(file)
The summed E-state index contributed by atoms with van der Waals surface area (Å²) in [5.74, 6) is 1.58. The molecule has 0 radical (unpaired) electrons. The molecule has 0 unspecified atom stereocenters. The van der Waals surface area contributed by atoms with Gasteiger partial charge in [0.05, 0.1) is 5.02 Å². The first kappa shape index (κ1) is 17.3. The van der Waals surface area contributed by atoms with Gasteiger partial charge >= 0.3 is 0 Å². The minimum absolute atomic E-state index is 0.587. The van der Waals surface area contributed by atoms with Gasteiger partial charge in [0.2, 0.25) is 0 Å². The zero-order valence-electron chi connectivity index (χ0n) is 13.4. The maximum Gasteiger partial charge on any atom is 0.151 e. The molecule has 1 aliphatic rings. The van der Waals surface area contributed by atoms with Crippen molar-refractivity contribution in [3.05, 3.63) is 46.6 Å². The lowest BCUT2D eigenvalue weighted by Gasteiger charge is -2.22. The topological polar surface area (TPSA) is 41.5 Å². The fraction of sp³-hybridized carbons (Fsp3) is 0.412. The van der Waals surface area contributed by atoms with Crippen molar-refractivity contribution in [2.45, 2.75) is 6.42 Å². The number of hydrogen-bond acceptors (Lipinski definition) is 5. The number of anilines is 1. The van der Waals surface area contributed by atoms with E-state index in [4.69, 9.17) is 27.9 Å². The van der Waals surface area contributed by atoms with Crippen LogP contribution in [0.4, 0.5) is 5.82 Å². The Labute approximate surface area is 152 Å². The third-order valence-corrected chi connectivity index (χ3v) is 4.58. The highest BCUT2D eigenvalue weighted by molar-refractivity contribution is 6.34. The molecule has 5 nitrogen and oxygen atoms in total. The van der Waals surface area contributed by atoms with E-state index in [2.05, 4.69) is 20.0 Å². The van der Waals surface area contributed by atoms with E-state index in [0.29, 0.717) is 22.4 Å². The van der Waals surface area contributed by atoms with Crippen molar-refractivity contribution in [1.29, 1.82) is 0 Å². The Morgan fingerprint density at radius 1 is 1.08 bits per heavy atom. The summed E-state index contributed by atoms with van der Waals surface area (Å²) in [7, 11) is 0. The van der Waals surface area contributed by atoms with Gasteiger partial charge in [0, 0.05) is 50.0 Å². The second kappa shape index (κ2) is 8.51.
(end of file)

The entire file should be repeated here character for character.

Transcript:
The summed E-state index contributed by atoms with van der Waals surface area (Å²) in [5.74, 6) is 1.58. The molecule has 0 radical (unpaired) electrons. The molecule has 0 unspecified atom stereocenters. The van der Waals surface area contributed by atoms with Gasteiger partial charge in [0.05, 0.1) is 5.02 Å². The first kappa shape index (κ1) is 17.3. The van der Waals surface area contributed by atoms with Gasteiger partial charge >= 0.3 is 0 Å². The minimum absolute atomic E-state index is 0.587. The van der Waals surface area contributed by atoms with Gasteiger partial charge in [0.2, 0.25) is 0 Å². The zero-order valence-electron chi connectivity index (χ0n) is 13.4. The maximum Gasteiger partial charge on any atom is 0.151 e. The molecule has 1 aliphatic rings. The van der Waals surface area contributed by atoms with Crippen molar-refractivity contribution in [3.05, 3.63) is 46.6 Å². The lowest BCUT2D eigenvalue weighted by Gasteiger charge is -2.22. The topological polar surface area (TPSA) is 41.5 Å². The fraction of sp³-hybridized carbons (Fsp3) is 0.412. The van der Waals surface area contributed by atoms with Crippen molar-refractivity contribution in [2.45, 2.75) is 6.42 Å². The number of hydrogen-bond acceptors (Lipinski definition) is 5. The number of anilines is 1. The van der Waals surface area contributed by atoms with E-state index in [4.69, 9.17) is 27.9 Å². The van der Waals surface area contributed by atoms with Crippen LogP contribution in [0.4, 0.5) is 5.82 Å². The Labute approximate surface area is 152 Å². The third-order valence-corrected chi connectivity index (χ3v) is 4.58. The highest BCUT2D eigenvalue weighted by molar-refractivity contribution is 6.34. The molecule has 5 nitrogen and oxygen atoms in total. The van der Waals surface area contributed by atoms with E-state index in [2.05, 4.69) is 20.0 Å². The van der Waals surface area contributed by atoms with E-state index in [0.29, 0.717) is 22.4 Å². The van der Waals surface area contributed by atoms with Crippen molar-refractivity contribution in [1.29, 1.82) is 0 Å². The Morgan fingerprint density at radius 1 is 1.08 bits per heavy atom. The summed E-state index contributed by atoms with van der Waals surface area (Å²) in [7, 11) is 0. The van der Waals surface area contributed by atoms with Gasteiger partial charge in [0, 0.05) is 50.0 Å². The second kappa shape index (κ2) is 8.51.